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Prove that if $$a=b \times c$$

$$b=c \times a$$

$$c=a \times b$$ then $a \perp b$, $a \perp c$, $b \perp c$, and $|a|=|b|=|c|=1$

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What have you tried? Please don't just give us an order to do something for you. –  Stefan Dec 4 '12 at 18:47
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Also, $a=b=c=0$ contradicts the last statement. –  copper.hat Dec 4 '12 at 18:47
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up vote 2 down vote accepted

$a=b \times c \perp b$ and the analogous statements follow simply from the fact that a vector product is orthogonal to its factors. Note that $|x \times y|=|x||y|sin(\angle (x,y))$ so $a \perp b \rightarrow |c|=|a||b|sin(90°)=|a||b|$. Analogously, $|b|=|a||c|$ and $|a|=|b||c|$. Multiplying these three equalities, you obtain $|a||b||c|=(|a||b||c|)^2$, so $|a||b||c|\in \{0,1\}$.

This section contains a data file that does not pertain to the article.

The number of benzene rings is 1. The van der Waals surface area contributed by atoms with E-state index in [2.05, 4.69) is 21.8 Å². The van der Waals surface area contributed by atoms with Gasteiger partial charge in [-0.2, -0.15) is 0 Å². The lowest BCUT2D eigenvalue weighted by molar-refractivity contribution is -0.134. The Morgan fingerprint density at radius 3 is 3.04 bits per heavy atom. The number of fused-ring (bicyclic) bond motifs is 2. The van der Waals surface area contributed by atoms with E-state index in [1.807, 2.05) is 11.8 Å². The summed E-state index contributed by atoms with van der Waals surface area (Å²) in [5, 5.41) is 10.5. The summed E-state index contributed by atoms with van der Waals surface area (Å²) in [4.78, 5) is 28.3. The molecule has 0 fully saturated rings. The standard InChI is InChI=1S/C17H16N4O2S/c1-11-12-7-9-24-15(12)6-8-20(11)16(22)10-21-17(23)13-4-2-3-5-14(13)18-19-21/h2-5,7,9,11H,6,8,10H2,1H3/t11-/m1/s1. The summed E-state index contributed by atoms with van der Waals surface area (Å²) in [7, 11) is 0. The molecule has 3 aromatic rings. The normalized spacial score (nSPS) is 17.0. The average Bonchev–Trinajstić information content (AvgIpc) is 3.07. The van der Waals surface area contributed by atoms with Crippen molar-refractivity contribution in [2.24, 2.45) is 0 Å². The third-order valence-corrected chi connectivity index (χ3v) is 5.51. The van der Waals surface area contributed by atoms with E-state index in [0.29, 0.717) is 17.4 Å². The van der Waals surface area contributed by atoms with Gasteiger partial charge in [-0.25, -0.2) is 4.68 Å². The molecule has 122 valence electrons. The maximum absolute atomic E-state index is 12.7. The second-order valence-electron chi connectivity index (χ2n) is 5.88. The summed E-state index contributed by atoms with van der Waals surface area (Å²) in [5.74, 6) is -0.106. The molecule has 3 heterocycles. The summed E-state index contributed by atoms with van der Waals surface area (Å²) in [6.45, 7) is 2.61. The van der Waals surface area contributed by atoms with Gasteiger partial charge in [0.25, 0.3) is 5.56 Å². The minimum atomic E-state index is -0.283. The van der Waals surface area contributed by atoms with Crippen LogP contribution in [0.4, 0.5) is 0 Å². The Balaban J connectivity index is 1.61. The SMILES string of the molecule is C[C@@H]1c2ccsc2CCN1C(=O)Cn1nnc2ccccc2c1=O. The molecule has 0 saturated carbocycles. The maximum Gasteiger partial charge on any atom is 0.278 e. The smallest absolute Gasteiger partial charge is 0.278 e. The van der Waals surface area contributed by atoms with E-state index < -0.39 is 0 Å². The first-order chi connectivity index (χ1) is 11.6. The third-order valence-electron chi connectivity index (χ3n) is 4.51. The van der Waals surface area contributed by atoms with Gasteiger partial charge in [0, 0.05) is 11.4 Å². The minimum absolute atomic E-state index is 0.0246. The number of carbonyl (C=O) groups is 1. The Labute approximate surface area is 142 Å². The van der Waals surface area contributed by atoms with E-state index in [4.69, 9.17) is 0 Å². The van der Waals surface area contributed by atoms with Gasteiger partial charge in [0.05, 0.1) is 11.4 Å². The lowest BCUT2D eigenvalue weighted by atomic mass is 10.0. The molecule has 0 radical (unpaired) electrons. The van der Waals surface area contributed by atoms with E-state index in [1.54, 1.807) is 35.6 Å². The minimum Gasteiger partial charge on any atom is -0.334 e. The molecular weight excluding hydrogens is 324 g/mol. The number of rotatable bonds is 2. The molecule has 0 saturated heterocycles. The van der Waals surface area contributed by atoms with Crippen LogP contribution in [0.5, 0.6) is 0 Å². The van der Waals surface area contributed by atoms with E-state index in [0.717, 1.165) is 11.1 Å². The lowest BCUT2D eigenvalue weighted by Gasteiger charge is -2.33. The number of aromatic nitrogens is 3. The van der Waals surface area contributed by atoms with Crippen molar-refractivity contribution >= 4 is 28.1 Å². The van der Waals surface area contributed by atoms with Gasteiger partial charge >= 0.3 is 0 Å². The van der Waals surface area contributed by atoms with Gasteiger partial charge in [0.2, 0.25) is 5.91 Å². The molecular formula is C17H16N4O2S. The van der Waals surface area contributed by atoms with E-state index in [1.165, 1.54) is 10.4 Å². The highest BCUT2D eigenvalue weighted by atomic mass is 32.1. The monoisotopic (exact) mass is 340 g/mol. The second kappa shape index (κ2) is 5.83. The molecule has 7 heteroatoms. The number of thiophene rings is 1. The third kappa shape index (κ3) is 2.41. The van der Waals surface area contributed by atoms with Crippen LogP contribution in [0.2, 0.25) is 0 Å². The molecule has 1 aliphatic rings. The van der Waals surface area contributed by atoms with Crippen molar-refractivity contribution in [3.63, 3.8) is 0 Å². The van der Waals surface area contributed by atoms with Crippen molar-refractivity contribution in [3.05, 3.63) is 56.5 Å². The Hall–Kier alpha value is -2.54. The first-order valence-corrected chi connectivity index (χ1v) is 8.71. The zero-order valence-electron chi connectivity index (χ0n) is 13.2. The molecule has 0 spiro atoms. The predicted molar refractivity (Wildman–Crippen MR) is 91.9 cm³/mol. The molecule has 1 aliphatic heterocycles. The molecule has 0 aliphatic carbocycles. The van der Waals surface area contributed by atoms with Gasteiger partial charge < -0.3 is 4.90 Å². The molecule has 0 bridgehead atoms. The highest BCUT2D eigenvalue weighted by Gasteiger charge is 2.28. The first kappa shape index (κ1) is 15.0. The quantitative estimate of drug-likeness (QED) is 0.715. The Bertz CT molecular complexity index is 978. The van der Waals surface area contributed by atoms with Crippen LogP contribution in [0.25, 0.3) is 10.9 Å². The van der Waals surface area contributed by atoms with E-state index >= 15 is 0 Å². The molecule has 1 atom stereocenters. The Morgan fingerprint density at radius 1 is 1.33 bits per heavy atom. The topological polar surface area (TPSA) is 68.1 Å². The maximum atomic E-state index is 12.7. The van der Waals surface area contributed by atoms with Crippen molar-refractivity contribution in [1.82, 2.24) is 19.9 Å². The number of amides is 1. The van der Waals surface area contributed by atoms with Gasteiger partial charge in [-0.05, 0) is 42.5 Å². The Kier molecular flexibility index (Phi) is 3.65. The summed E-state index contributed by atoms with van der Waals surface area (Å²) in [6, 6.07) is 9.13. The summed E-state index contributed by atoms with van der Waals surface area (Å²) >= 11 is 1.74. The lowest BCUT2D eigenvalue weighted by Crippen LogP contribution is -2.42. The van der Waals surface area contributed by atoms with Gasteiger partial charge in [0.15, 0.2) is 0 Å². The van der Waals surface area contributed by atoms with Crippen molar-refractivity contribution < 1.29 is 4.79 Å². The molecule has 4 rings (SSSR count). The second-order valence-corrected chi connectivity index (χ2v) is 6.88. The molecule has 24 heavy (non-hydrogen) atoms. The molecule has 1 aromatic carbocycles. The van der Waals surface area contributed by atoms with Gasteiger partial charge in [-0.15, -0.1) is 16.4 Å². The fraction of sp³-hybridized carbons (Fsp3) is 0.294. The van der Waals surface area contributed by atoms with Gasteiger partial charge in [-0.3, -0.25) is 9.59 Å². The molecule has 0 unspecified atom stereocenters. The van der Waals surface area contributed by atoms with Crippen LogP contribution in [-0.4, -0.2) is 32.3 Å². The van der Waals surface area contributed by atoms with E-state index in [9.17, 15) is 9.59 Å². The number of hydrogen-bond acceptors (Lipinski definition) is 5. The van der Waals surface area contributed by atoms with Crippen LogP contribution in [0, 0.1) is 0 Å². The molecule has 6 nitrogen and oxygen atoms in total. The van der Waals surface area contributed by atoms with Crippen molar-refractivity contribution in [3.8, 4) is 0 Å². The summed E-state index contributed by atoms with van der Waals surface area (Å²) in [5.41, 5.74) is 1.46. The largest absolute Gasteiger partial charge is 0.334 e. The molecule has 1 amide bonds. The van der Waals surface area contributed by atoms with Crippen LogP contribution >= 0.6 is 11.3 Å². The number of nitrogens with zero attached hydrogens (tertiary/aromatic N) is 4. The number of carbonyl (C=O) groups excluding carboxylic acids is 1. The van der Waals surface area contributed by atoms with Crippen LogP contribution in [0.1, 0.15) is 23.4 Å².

If $|a||b||c|=0$ then WLOG $|a|=0$, i. e. $a=0$, implying b=0 x c=0 and c=0 x b=0.

If $|a||b||c|=1$ then $|a|^2=|a|*(|b||c|)=|a||b||c|=1$, i. e. $|a|=1$ and analogously, $|b|=|c|=1$.

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